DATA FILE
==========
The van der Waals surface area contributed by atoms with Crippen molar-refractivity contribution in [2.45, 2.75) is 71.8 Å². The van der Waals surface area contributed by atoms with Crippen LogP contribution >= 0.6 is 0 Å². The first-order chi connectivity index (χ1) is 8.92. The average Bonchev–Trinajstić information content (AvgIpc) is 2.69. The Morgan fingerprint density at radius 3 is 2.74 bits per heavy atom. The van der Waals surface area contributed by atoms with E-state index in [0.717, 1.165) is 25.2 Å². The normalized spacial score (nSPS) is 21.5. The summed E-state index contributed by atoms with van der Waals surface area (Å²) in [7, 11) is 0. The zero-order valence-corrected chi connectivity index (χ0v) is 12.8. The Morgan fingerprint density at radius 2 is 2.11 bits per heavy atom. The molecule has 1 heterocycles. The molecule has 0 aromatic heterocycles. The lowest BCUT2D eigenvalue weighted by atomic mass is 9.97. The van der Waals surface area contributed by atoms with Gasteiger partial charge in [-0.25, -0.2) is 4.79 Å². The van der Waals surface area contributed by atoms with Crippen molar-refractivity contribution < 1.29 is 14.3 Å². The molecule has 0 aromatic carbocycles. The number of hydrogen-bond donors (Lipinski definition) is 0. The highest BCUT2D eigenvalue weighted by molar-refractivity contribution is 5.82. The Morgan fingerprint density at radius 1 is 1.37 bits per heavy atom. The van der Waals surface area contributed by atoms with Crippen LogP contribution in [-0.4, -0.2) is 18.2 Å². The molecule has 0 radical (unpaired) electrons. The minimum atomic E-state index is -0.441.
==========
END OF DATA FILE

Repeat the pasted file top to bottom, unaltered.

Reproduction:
The van der Waals surface area contributed by atoms with Crippen molar-refractivity contribution in [2.45, 2.75) is 71.8 Å². The van der Waals surface area contributed by atoms with Crippen LogP contribution >= 0.6 is 0 Å². The first-order chi connectivity index (χ1) is 8.92. The average Bonchev–Trinajstić information content (AvgIpc) is 2.69. The Morgan fingerprint density at radius 3 is 2.74 bits per heavy atom. The van der Waals surface area contributed by atoms with E-state index in [0.717, 1.165) is 25.2 Å². The normalized spacial score (nSPS) is 21.5. The summed E-state index contributed by atoms with van der Waals surface area (Å²) in [7, 11) is 0. The zero-order valence-corrected chi connectivity index (χ0v) is 12.8. The Morgan fingerprint density at radius 2 is 2.11 bits per heavy atom. The molecule has 1 heterocycles. The molecule has 0 aromatic heterocycles. The lowest BCUT2D eigenvalue weighted by atomic mass is 9.97. The van der Waals surface area contributed by atoms with Gasteiger partial charge in [-0.25, -0.2) is 4.79 Å². The van der Waals surface area contributed by atoms with Crippen molar-refractivity contribution < 1.29 is 14.3 Å². The molecule has 0 aromatic carbocycles. The number of hydrogen-bond donors (Lipinski definition) is 0. The highest BCUT2D eigenvalue weighted by molar-refractivity contribution is 5.82. The Morgan fingerprint density at radius 1 is 1.37 bits per heavy atom. The van der Waals surface area contributed by atoms with Crippen LogP contribution in [-0.4, -0.2) is 18.2 Å². The molecule has 0 radical (unpaired) electrons. The minimum atomic E-state index is -0.441.